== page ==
Of the five studies identifying significantly fewer AEFI, one study reported significantly less diarrhea (RD: −20.3%, RR: 0.5) and pyrexia (RD: −11.3%, RR: 0.5) following co-administration of DTaP-IPV + RV5 [17]. One study reported significantly less injection site erythema (RD: −15.4%, RR: 0.7) following DTaP-HepB-IPV/Hib + MenC co-administration [18]. One study reported significantly less rash (RD: −5.8%, RR: 0.6) and rhinorrhea (RD: −6.1%, RR: 0.7) after + MMR + VAR + Hib-HepB co-administration compared to separate administration [19]. One study reported significantly less nasopharyngitis (RD: −3.5%, RR: 0.6) and insomnia following co-administering PCV7 + MMRV compared to separate administration [20]. One study reported significantly less conjunctivitis (RD: −0.7%, RR: 0.1) after co-administering OPV and LAIV compared to separate administration [21]. The reported incidences of AEFIs are presented in Figure 4. Supplementary Table S1 provides a summary of the major study characteristics.
Thirty-three (66%) of studies comparing co-administered vaccines versus the same vaccines administered separately reported safety differences without providing a statistical assessment: In 29 (58%) of these studies increased AEFI were found in the co-administration groups and in 17 (34%) of these studies decreased AEFI were found in the co-administration groups.
Risk of AEFI and differences between groups were statistically evaluated and reported in studies comparing co-administration with separate administration of the same vaccines by assessing confidence intervals (48%), p-values (28%), risk differences (10%), relative risks (4%), Fisher test (2%), adjusted relative risk (aRR) (2%), IR (1%), or odds ratios (2%). Seventeen (34%) studies reported no statistical assessment. Of those, two studies (4%) listed observed AEFI without reporting absolute numbers or percentages.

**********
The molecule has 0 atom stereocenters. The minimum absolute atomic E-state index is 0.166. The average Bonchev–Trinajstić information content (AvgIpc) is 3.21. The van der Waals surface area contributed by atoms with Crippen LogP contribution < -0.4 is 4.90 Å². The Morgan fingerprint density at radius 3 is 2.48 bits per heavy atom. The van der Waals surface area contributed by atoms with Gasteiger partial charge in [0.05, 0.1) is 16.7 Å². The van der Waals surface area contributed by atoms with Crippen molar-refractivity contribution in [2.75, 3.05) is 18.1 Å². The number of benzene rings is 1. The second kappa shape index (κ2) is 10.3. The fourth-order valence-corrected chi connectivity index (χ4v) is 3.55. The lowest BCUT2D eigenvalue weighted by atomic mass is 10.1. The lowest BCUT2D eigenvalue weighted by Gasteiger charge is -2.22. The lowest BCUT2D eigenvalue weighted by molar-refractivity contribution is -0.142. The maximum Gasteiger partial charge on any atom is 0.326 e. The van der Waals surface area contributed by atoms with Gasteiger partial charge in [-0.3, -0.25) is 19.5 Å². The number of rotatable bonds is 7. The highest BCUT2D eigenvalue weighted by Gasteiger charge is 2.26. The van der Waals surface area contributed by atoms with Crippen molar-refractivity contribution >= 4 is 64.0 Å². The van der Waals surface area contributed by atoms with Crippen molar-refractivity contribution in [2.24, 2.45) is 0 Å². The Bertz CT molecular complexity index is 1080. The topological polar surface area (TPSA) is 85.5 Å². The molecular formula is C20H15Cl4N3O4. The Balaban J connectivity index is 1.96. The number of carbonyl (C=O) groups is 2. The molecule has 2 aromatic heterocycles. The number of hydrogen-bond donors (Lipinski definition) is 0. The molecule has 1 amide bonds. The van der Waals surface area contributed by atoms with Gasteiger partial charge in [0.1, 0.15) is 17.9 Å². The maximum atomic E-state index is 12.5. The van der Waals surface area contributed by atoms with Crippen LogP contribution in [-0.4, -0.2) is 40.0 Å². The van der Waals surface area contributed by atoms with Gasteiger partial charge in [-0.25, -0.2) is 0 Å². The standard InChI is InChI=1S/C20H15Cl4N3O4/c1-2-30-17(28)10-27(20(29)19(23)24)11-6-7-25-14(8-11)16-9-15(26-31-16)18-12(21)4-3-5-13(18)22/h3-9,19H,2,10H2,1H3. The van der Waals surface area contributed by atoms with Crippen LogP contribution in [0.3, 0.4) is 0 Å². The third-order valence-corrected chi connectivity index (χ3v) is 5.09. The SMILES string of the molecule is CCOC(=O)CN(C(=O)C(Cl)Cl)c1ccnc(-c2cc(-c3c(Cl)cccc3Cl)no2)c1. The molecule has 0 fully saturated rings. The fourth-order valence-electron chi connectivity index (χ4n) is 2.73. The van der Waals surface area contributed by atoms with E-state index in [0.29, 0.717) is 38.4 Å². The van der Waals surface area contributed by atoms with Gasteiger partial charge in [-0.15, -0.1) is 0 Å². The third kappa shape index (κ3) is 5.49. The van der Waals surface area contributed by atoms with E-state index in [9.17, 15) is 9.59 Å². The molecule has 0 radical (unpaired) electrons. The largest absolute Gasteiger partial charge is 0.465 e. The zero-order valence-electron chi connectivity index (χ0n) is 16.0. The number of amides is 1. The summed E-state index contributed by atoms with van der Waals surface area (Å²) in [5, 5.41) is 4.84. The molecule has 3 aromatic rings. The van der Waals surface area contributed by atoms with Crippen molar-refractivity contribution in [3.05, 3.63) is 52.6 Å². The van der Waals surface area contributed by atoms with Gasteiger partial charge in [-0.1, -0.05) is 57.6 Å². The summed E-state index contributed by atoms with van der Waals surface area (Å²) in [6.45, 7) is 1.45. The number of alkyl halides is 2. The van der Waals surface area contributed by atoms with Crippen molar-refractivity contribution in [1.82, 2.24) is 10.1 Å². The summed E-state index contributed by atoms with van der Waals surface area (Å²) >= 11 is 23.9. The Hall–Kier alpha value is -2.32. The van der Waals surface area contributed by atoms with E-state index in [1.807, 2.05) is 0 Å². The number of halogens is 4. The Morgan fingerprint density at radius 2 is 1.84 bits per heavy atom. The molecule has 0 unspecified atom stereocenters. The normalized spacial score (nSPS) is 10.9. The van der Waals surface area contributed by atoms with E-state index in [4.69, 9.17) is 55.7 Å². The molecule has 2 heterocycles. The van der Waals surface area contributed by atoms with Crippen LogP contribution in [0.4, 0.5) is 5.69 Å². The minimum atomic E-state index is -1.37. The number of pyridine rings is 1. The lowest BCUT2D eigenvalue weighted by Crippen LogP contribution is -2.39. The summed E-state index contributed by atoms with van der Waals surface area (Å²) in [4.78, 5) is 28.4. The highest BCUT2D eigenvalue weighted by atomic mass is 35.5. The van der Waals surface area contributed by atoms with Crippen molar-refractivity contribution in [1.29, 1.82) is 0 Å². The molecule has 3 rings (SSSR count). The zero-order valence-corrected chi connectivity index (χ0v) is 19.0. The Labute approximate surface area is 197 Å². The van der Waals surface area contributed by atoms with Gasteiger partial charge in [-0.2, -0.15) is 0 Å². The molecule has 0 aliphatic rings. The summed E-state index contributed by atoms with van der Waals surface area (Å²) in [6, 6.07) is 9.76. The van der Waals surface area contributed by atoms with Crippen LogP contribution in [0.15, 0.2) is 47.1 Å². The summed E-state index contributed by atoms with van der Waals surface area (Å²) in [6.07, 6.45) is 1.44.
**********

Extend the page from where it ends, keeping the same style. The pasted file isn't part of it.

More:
4. Discussion

The evidence about the safety of co-administered vaccines compared to separately administered vaccines is mainly based on clinical trials that were primarily designed to evaluate efficacy rather than safety differences. The safety of co-administering vaccines was assessed in 185 studies over the last 20 years. Of these, only 50 directly compared the safety of co-administration with separate administration of the same vaccines. Most occurred in Europe and the USA, reflecting the regions where the most clinical trials take place [22] and where databases with observational data are available. The remaining 135 studies assessed the safety of co-administration and revealed safety data but did not allow a comparison with separate administration because they lacked a control group who received the same antigens as separate vaccines. The control groups in these studies received fewer antigens, received the antigens in a combined vaccine, received other antigens, or the control group did not receive any vaccine.